Demos and Project Vote first requested that the DOJ take actions to address states' failure to follow the law in August. The Department met with leaders of Demos, Project Vote and People for the American Way Foundation on September 10th, received information on implementation problems, and was specifically requested to send a letter to all states reminding them of their duties under Section 7 of the NVRA. Recent experience working in states to improve NVRA implementation demonstrated that such a letter could immediately improve states compliance and potentially enfranchise countless voters prior to upcoming voter registration deadlines.
On September 23rd, the DOJ informed Demos and Project Vote that it would not send a letter to states reminding them of their duties under Section 7 of the NVRA, explaining that it had already sent a letter to all states on August 31, 2004, reminding them of mandates under the NVRA and other voting rights statutes. However, this letter, which was provided by the Department to Demos and Project Vote, fails to address Section 7 of the NVRA in any way.
Failure to provide public assistance applicants with the opportunity to register to vote is a violation of state and federal laws, one that disenfranchises thousands of citizens across the nation each day, observed Maxine Nelson, President of Project Vote. State governments should be taking immediate steps to improve their voter registration processes at offices serving the elderly, poor and disabled. And, in states that do not, both the Department of Justice and Congress should be vigorously investigating.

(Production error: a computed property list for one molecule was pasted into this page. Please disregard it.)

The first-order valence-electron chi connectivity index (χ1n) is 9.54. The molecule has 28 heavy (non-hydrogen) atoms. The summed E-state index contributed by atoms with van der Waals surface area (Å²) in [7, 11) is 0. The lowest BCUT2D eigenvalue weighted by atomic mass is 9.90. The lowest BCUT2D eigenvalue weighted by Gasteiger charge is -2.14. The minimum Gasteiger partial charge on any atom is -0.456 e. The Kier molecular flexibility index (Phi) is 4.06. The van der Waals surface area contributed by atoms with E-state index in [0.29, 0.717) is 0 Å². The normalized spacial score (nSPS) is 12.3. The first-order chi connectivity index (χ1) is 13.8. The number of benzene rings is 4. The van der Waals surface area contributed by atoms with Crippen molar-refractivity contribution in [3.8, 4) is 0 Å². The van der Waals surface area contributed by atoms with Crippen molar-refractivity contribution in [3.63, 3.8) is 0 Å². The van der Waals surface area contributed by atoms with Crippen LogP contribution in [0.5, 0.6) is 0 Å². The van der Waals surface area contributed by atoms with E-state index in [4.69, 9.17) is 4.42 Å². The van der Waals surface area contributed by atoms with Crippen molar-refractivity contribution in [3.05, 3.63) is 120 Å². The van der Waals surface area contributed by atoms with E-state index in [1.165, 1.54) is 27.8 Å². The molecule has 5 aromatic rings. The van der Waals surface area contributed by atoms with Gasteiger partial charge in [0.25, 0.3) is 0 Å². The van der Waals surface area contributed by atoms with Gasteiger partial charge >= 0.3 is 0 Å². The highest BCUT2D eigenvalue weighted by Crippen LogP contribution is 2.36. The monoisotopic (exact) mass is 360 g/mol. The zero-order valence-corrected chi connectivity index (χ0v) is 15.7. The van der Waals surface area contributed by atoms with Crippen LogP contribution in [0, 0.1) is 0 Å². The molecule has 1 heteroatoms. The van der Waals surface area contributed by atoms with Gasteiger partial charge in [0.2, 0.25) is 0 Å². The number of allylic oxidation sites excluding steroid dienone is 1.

Though NVRA became law in 1993 and was upheld by the Federal Courts in 1995, Demos and Project Vote have found that many states are still flouting key provisions of the law. Working in states around the country, the organizations have observed a broad array of problems that help explain the negative trends found in the data.
A number of states have acknowledged failure to implement specific NVRA requirements. These lapses include:
· staff not being trained in NVRA procedures,
· registration services not being offered to individuals who change their address or communicate with offices via phone or mail,
· using outdated and invalid registration forms, and
· failure to send completed applications to elections officials.